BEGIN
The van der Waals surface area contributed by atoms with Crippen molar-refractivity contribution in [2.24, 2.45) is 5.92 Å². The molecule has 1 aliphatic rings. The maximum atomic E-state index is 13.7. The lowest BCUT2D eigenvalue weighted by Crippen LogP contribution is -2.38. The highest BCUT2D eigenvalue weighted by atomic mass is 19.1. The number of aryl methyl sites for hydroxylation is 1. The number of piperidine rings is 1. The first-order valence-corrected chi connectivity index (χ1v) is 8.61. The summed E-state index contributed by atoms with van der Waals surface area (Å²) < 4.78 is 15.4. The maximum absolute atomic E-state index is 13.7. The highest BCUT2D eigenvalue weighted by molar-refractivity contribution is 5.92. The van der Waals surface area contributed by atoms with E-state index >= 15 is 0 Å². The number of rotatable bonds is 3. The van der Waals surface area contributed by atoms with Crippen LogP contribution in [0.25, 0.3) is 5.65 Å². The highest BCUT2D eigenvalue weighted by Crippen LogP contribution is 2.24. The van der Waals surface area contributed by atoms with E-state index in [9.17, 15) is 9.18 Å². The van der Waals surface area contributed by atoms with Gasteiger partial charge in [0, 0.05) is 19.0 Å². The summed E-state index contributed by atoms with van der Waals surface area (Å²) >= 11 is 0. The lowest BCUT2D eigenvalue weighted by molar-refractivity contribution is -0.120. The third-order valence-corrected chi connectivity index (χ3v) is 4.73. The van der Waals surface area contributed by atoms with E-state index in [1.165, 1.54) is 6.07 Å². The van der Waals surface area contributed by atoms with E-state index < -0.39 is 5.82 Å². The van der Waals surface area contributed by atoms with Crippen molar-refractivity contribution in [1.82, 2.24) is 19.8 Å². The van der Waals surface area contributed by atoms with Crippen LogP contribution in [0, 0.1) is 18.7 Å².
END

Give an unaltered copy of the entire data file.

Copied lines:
The van der Waals surface area contributed by atoms with Crippen molar-refractivity contribution in [2.24, 2.45) is 5.92 Å². The molecule has 1 aliphatic rings. The maximum atomic E-state index is 13.7. The lowest BCUT2D eigenvalue weighted by Crippen LogP contribution is -2.38. The highest BCUT2D eigenvalue weighted by atomic mass is 19.1. The number of aryl methyl sites for hydroxylation is 1. The number of piperidine rings is 1. The first-order valence-corrected chi connectivity index (χ1v) is 8.61. The summed E-state index contributed by atoms with van der Waals surface area (Å²) < 4.78 is 15.4. The maximum absolute atomic E-state index is 13.7. The highest BCUT2D eigenvalue weighted by molar-refractivity contribution is 5.92. The van der Waals surface area contributed by atoms with E-state index >= 15 is 0 Å². The number of rotatable bonds is 3. The van der Waals surface area contributed by atoms with Crippen LogP contribution in [0.25, 0.3) is 5.65 Å². The highest BCUT2D eigenvalue weighted by Crippen LogP contribution is 2.24. The van der Waals surface area contributed by atoms with E-state index in [9.17, 15) is 9.18 Å². The van der Waals surface area contributed by atoms with Gasteiger partial charge in [0, 0.05) is 19.0 Å². The summed E-state index contributed by atoms with van der Waals surface area (Å²) >= 11 is 0. The lowest BCUT2D eigenvalue weighted by molar-refractivity contribution is -0.120. The third-order valence-corrected chi connectivity index (χ3v) is 4.73. The van der Waals surface area contributed by atoms with E-state index in [1.165, 1.54) is 6.07 Å². The van der Waals surface area contributed by atoms with E-state index < -0.39 is 5.82 Å². The van der Waals surface area contributed by atoms with Crippen molar-refractivity contribution in [1.82, 2.24) is 19.8 Å². The van der Waals surface area contributed by atoms with Crippen LogP contribution in [0, 0.1) is 18.7 Å².